October 12th, 2009 | Published in Google Student Blog
[From time to time we invite guests to blog about initiatives of interest, and are very pleased to have Stephen Savage join us here again. Stephen is Arizona State University's Geo-Archaeological Information Applications Lab IT Manager of the Archaeological Research Institute at the School of Human Evolution and Social Change. You might remember his previous posts about Exploring exploplanets using Google Earth's API or his work on the Digital Archaeological Atlas of the Holy Land.]
For years, astronauts and rocket scientists at NASA and JPL have had all the fun. Billions of people on Earth have seen pictures of Apollo 17 astronauts Gene Cernan and Harrison Schmidt driving their "dune buggy" on the Moon. Billions more have seen pictures of NASA's Mars landers, Spirit and Opportunity. We've all wished we could be the ones to take these incredible toys out for a spin on the Red Planet or the Moon.
Now, thanks to Google, you can do the next best thing -- you can drive a virtual rover model on Google's Mars or Moon (or a skateboard on Earth), and experience the real topography of these places. We at ASU developed a "Drive the Solar System" website where you can explore how the power of Google Mars, Google Moon and Google Earth has been brought to the web. You can put your rover or skateboard down anyplace on Mars, the Moon or Earth and drive it anywhere you want to go. Explore the Apollo landing sites or Olympus Mons, the largest volcanic cone in the solar system. Drive down the Valles Marinaris, the canyon on Mars that dwarfs Arizona's Grand Canyon, or kick-flip your skateboard down the Amazon. And that's not all. You can visit all the other planets and the largest moons in the Solar System too.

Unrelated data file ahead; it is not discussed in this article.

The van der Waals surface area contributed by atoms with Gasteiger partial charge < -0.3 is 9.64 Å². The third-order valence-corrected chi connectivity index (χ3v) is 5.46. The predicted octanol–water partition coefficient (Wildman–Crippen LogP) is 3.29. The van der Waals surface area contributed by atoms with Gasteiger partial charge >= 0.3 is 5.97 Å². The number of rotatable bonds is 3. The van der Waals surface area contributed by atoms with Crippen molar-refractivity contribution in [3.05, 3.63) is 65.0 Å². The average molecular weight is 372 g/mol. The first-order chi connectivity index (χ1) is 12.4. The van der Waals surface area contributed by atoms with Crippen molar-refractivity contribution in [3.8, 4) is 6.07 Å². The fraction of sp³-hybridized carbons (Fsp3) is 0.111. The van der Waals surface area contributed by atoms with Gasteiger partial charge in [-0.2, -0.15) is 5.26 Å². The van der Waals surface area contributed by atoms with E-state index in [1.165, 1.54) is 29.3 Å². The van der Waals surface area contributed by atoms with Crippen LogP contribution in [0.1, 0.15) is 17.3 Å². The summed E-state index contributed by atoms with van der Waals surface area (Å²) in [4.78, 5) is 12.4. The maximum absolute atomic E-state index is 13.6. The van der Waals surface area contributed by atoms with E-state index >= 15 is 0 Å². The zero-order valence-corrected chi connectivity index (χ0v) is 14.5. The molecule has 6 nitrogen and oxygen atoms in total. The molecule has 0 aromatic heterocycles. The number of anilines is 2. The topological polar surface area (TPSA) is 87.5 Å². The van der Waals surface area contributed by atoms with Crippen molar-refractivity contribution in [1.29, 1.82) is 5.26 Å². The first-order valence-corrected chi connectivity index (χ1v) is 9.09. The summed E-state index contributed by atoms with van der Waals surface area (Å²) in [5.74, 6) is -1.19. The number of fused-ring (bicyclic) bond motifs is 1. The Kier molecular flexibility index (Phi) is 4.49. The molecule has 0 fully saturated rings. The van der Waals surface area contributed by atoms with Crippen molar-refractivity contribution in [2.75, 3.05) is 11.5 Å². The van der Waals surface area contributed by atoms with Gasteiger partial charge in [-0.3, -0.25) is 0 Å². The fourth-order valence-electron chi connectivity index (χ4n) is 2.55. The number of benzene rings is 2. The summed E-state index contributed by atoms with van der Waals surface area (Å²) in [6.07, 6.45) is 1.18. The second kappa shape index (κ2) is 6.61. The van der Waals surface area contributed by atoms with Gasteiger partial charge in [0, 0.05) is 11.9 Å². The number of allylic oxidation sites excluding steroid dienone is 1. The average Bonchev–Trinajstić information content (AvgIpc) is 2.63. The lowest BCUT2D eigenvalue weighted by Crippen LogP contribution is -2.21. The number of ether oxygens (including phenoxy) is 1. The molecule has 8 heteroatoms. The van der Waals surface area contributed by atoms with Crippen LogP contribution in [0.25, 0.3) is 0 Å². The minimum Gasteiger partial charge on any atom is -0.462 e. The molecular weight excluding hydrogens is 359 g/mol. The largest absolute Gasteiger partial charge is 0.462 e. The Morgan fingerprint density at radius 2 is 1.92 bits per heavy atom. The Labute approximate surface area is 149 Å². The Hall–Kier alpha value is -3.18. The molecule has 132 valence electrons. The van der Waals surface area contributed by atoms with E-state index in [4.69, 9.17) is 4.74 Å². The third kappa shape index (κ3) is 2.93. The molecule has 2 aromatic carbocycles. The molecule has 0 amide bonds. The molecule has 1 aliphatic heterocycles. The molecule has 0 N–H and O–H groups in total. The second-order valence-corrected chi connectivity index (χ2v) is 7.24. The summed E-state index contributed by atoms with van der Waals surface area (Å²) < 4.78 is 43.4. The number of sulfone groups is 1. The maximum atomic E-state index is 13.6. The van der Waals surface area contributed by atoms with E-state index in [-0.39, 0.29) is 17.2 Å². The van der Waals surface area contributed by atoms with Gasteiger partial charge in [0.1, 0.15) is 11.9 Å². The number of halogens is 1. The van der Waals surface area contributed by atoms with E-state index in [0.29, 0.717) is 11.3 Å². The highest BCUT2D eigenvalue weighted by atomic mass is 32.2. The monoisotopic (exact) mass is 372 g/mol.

But you can do more than drive or look at these strange new worlds -- you can also look at these places in depth with detailed information about each place you can visit included.
So if you've ever wanted to be an astronaut, visit http://gaialab.asu.edu/
SolarSystem and see what you've been missing!